Just a thought.

Wouldn't it be useful to have optional type parameters in C#?

This would make life simpler. I'm tired of having multiple classes with the same name, but different type parameters. Also VS doesn't support this very vell (file names) :-)

This would for example eliminate the need for a non-generic IEnumerable:

interface IEnumerable<out T=object>{
  IEnumerator<T> GetEnumerator()

What do you think?

Was it helpful?


I am definitely for it.

I'm currently writing helper methods for different scenarios where I want to pass references to different members and methods of classes. To accomplish this I'm taking, for example, an Expression<Func<TIn, TOut>> as argument to the helper (that lets me reach the method with a lambda expression, thus keeping everything strongly typed).

BUT - I currently need to define a new helper method for each different number of input arguments, since I need to have a different amount of generic arguments to it. Instead of

HelperMethod<TIn>(Expression<Action<TIn>> arg) // Yes, C# can distinguish
HelperMethod<TOut>(Expression<Func<TOut>> arg) // these two from eachother
HelperMethod<TIn, TOut>(Expression<Func<TIn, TOut>> arg)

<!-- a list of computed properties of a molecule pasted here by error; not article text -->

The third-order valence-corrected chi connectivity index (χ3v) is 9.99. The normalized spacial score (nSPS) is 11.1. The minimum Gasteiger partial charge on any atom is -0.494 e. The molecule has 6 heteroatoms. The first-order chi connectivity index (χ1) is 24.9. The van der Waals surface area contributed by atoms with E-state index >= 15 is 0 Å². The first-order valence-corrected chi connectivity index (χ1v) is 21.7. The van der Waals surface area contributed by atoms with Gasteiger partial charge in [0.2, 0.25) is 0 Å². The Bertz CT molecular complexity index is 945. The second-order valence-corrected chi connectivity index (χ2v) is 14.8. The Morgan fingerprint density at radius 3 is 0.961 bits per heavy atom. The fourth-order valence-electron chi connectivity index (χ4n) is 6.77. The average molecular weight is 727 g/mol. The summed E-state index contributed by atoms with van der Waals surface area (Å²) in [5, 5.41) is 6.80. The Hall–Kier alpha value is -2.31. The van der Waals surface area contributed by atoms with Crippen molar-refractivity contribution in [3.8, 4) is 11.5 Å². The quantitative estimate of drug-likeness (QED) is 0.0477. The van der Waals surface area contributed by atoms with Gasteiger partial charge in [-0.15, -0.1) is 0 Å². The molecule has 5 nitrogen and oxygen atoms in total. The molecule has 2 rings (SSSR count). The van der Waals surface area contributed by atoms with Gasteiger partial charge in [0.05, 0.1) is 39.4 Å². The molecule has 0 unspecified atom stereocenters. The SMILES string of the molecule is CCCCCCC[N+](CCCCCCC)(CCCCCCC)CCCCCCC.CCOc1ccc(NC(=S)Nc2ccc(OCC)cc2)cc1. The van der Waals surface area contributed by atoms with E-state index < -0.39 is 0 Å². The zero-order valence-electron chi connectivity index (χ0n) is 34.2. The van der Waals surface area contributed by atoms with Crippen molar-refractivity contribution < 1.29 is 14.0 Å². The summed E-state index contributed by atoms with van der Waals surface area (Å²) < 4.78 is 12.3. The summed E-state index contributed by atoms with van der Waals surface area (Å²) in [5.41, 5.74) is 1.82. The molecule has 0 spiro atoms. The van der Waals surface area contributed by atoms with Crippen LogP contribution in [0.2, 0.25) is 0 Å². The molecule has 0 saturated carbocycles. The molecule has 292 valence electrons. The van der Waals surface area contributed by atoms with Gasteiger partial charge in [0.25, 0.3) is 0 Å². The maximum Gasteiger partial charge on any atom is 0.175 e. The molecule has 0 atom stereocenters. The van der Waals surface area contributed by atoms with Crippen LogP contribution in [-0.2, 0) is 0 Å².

HelperMethod<TIn1, TIn2, TOut>(Expression<Func<TIn1, TIn2, TOut>> arg)
// etc

I could make do with, at the most, two methods:

HelperMethod<TIn>(Expression<Action<TIn>> arg)
HelperMethod<TOut, TIn1 = DummyType, ...>(Expression<Func<TIn1, ..., TOut> arg)

In my case, it would avoid a lot of code duplication...


What would be the main use for this language feature? I can see that it could help with some administrative tasks like file names and less typing and such but beyond that I don't see how useful this would be.

Also, this feature would significantly complicate any generic constraints that could be placed on the generic type parameter and the default type itself would have to function as a sort of generic constraint itself.

I think this would complicate the language without offering any real benefit to the developer.

It's not clear to me what exactly you are proposing. Currently there may be types with the same name but different type parameters, but which aren't related in any way by inheritance - what would your proposal do then?

Furthermore, if the base class library were redesigned from the ground up, there almost certainly would be no non-generic IEnumerable interface - it only exists because the CLR didn't support generics when the interface was introduced, and the generic interface inherits from it only so that legacy code will continue to work. Newly declared classes are being created for a CLR which does support generics, so that issue is no longer relevant.

I recently came across a case that could have used something like this, just not quite. I had a method that performs a transformation of sorts, between class A and its associated class AChild and class B and class BChild. Usually, the pair A/AChild was the same as B/BChild, but sometimes A was a base class of B and AChild a base class of BChild.

It would have been nice to be able to say that my type parameter TB defaulted to TA, and that TBChild defaulted to TAChild.

Note that this was a situation in which it was necessary to write out the type parameters, as inference would not work.

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